(See also Overview of Anaerobic Bacteria Overview of Anaerobic Bacteria Bacteria can be classified by their need and tolerance for oxygen: Facultative: Grow aerobically or anaerobically in the presence or absence of oxygen Microaerophilic: Require a low oxygen concentration... read more .)
Nearly 100 Clostridium species have been identified, but only 25 to 30 commonly cause human or animal disease.
Pathophysiology of Clostridial Infections
The pathogenic species produce tissue-destructive and neural exotoxins that are responsible for disease manifestations. Clostridia may become pathogenic when tissue oxygen tension and pH are low. Such an anaerobic environment may develop in ischemic or devitalized tissue, as occurs in primary arterial insufficiency or after severe penetrating or crushing injuries. The deeper and more severe the wound, the more prone the patient is to clostridial infection, especially if there is even minimal contamination by foreign matter.
Clostridial disease can also occur after injection of illicit drugs.
Serious noninfectious disease can occur after ingestion of home-canned foods in which clostridia have produced toxins.
Diseases Caused by Clostridia
Diseases caused by clostridia (see table ) include
Clostridioides (formerly, Clostridium) difficile–induced colitis Clostridioides (formerly Clostridium) difficile–Induced Diarrhea Toxins produced by Clostridioides difficile strains in the gastrointestinal tract cause pseudomembranous colitis, typically after antibiotic use. Symptoms are diarrhea, sometimes bloody... read more
Clostridial necrotizing enteritis Clostridial Necrotizing Enteritis Clostridial necrotizing enteritis is necrosis of the jejunum and ileum caused by Clostridium perfringens. Symptoms can range from mild diarrhea to septic shock and sometimes death. Diagnosis... read more (due to C. perfringens type C)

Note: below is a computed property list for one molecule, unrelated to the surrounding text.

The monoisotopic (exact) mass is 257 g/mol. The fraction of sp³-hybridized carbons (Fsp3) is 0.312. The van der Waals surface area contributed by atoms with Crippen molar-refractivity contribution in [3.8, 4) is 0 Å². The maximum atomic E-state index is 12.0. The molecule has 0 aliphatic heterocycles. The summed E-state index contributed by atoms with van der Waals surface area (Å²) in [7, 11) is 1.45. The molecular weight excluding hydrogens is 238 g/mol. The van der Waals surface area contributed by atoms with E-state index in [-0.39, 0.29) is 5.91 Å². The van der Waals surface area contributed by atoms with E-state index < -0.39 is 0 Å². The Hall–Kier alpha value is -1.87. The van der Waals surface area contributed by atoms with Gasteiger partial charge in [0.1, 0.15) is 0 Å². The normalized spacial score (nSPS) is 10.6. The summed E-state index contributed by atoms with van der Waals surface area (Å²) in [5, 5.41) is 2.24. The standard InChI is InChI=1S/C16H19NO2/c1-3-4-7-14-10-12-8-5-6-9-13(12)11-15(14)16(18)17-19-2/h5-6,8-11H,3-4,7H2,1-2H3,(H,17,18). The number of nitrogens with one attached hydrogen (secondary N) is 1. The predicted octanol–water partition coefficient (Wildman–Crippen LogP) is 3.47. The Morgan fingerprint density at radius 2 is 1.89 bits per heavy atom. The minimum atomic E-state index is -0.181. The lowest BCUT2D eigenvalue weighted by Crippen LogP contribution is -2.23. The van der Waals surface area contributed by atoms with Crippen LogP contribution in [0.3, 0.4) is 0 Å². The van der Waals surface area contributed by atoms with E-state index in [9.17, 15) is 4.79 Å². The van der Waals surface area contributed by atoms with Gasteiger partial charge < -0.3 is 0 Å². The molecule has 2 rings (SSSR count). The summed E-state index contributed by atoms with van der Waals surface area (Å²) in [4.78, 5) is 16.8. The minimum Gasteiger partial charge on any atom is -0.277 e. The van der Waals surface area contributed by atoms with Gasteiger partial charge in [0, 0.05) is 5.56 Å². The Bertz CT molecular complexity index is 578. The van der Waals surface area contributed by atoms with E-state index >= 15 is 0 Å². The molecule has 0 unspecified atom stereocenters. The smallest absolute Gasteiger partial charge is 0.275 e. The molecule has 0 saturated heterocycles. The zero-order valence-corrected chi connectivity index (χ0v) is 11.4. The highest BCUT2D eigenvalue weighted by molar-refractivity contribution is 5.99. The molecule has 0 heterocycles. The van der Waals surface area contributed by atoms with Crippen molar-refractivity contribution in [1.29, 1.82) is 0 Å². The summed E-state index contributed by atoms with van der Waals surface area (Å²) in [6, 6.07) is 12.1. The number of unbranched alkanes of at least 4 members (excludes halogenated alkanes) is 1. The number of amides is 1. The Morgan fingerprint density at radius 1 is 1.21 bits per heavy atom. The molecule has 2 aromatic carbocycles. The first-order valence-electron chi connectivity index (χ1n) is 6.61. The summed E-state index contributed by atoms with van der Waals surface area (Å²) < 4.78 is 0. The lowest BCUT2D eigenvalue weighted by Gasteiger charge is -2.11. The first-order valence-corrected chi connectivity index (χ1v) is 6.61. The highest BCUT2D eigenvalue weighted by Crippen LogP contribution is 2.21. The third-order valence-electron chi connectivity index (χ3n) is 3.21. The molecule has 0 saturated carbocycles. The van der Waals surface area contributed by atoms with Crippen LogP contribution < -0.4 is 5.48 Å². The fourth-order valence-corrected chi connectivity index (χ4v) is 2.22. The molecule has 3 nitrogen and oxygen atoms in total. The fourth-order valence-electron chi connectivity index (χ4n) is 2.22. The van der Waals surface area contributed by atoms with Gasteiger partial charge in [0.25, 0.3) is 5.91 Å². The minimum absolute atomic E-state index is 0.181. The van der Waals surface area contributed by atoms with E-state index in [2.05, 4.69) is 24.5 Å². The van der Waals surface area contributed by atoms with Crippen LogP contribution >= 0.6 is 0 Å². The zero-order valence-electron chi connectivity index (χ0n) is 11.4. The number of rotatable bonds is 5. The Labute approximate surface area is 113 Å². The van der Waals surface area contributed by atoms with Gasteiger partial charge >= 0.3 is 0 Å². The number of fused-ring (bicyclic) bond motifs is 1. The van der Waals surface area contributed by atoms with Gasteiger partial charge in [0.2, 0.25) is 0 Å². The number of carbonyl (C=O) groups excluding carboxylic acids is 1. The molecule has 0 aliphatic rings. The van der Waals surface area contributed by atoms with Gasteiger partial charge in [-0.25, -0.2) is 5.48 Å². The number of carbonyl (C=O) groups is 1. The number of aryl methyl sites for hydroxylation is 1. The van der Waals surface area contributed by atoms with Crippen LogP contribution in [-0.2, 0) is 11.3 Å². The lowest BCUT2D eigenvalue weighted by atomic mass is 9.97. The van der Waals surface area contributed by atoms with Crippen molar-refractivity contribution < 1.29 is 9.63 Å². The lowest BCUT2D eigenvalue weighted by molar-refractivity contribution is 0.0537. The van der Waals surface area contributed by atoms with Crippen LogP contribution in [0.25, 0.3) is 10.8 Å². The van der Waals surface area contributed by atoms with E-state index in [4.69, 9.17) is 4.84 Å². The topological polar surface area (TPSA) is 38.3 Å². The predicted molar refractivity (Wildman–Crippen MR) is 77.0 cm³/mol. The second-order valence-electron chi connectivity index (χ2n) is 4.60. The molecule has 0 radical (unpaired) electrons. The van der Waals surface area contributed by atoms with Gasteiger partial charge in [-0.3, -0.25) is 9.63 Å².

Neutropenic enterocolitis (typhlitis) Neutropenic enterocolitis (typhlitis) Clostridial necrotizing enteritis is necrosis of the jejunum and ileum caused by Clostridium perfringens. Symptoms can range from mild diarrhea to septic shock and sometimes death. Diagnosis... read more (due to C. septicum)
The most frequent clostridial infection is minor, self-limited gastroenteritis, typically due to C. perfringens type A. Serious clostridial diseases are relatively rare but can be fatal.
Abdominal disorders, such as cholecystitis, peritonitis, ruptured appendix, and bowel perforation can involve C. perfringens, C. ramosum, and many others.
Muscle necrosis and soft-tissue infection, which is characterized by crepitant cellulitis, myositis, and clostridial myonecrosis, can be caused by C. perfringens.
Skin and tissue necrosis can be caused by bloodborne C. septicum from the colon.
Clostridia also appear as components of mixed flora in common mild wound infections; their role in such infections is unclear.
Hospital-acquired clostridial infection is increasing, particularly in postoperative and immunocompromised patients. Severe clostridial sepsis may complicate intestinal perforation and obstruction.